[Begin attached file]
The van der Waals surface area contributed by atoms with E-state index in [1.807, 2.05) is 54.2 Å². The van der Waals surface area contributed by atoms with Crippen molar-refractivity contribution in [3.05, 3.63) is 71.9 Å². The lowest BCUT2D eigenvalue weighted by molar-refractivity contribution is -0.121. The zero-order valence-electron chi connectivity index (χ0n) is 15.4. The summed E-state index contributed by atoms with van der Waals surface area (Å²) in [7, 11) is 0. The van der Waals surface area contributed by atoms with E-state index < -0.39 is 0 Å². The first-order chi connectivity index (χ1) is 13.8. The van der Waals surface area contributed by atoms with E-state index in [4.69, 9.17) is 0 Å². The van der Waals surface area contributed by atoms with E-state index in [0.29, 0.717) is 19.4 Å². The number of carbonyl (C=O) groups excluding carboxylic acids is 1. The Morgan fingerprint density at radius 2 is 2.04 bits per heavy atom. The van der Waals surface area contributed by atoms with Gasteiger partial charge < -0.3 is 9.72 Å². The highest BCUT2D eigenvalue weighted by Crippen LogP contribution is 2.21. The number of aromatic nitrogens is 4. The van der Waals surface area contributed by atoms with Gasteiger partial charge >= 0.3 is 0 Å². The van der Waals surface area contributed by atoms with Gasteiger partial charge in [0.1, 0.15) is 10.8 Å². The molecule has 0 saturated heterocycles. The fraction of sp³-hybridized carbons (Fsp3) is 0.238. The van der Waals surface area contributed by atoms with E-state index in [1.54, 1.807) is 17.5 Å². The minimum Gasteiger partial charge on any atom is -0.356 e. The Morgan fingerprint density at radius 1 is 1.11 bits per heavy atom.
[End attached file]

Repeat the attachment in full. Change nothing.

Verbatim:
The van der Waals surface area contributed by atoms with E-state index in [1.807, 2.05) is 54.2 Å². The van der Waals surface area contributed by atoms with Crippen molar-refractivity contribution in [3.05, 3.63) is 71.9 Å². The lowest BCUT2D eigenvalue weighted by molar-refractivity contribution is -0.121. The zero-order valence-electron chi connectivity index (χ0n) is 15.4. The summed E-state index contributed by atoms with van der Waals surface area (Å²) in [7, 11) is 0. The van der Waals surface area contributed by atoms with E-state index < -0.39 is 0 Å². The first-order chi connectivity index (χ1) is 13.8. The van der Waals surface area contributed by atoms with E-state index in [4.69, 9.17) is 0 Å². The van der Waals surface area contributed by atoms with E-state index in [0.29, 0.717) is 19.4 Å². The number of carbonyl (C=O) groups excluding carboxylic acids is 1. The Morgan fingerprint density at radius 2 is 2.04 bits per heavy atom. The van der Waals surface area contributed by atoms with Gasteiger partial charge < -0.3 is 9.72 Å². The highest BCUT2D eigenvalue weighted by Crippen LogP contribution is 2.21. The number of aromatic nitrogens is 4. The van der Waals surface area contributed by atoms with Gasteiger partial charge >= 0.3 is 0 Å². The van der Waals surface area contributed by atoms with Gasteiger partial charge in [0.1, 0.15) is 10.8 Å². The molecule has 0 saturated heterocycles. The fraction of sp³-hybridized carbons (Fsp3) is 0.238. The van der Waals surface area contributed by atoms with E-state index in [1.54, 1.807) is 17.5 Å². The minimum Gasteiger partial charge on any atom is -0.356 e. The Morgan fingerprint density at radius 1 is 1.11 bits per heavy atom.